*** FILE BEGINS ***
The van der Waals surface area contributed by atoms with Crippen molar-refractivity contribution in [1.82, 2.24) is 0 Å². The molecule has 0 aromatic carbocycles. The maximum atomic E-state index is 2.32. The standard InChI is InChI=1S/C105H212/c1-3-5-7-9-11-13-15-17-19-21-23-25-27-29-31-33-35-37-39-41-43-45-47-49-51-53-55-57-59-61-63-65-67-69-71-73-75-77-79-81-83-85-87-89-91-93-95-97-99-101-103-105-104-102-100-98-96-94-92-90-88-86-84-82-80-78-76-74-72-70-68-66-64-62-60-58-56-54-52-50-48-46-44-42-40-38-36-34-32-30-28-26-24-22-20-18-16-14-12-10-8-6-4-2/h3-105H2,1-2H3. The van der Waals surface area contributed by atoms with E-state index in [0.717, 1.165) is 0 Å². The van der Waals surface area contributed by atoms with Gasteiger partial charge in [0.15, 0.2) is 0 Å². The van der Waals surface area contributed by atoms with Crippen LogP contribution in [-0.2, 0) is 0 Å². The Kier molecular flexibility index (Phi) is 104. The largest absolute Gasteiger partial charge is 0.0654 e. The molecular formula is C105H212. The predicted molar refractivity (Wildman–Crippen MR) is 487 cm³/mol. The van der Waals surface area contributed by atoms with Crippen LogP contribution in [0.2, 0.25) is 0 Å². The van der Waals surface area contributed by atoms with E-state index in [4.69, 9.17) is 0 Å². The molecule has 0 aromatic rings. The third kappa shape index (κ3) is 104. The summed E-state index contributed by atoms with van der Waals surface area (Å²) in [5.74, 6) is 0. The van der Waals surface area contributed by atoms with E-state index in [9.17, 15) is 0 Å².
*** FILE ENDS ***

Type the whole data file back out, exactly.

The van der Waals surface area contributed by atoms with Crippen molar-refractivity contribution in [1.82, 2.24) is 0 Å². The molecule has 0 aromatic carbocycles. The maximum atomic E-state index is 2.32. The standard InChI is InChI=1S/C105H212/c1-3-5-7-9-11-13-15-17-19-21-23-25-27-29-31-33-35-37-39-41-43-45-47-49-51-53-55-57-59-61-63-65-67-69-71-73-75-77-79-81-83-85-87-89-91-93-95-97-99-101-103-105-104-102-100-98-96-94-92-90-88-86-84-82-80-78-76-74-72-70-68-66-64-62-60-58-56-54-52-50-48-46-44-42-40-38-36-34-32-30-28-26-24-22-20-18-16-14-12-10-8-6-4-2/h3-105H2,1-2H3. The van der Waals surface area contributed by atoms with E-state index in [0.717, 1.165) is 0 Å². The van der Waals surface area contributed by atoms with Gasteiger partial charge in [0.15, 0.2) is 0 Å². The van der Waals surface area contributed by atoms with Crippen LogP contribution in [-0.2, 0) is 0 Å². The Kier molecular flexibility index (Phi) is 104. The largest absolute Gasteiger partial charge is 0.0654 e. The molecular formula is C105H212. The predicted molar refractivity (Wildman–Crippen MR) is 487 cm³/mol. The van der Waals surface area contributed by atoms with Crippen LogP contribution in [0.2, 0.25) is 0 Å². The van der Waals surface area contributed by atoms with E-state index in [4.69, 9.17) is 0 Å². The molecule has 0 aromatic rings. The third kappa shape index (κ3) is 104. The summed E-state index contributed by atoms with van der Waals surface area (Å²) in [5.74, 6) is 0. The van der Waals surface area contributed by atoms with E-state index in [9.17, 15) is 0 Å².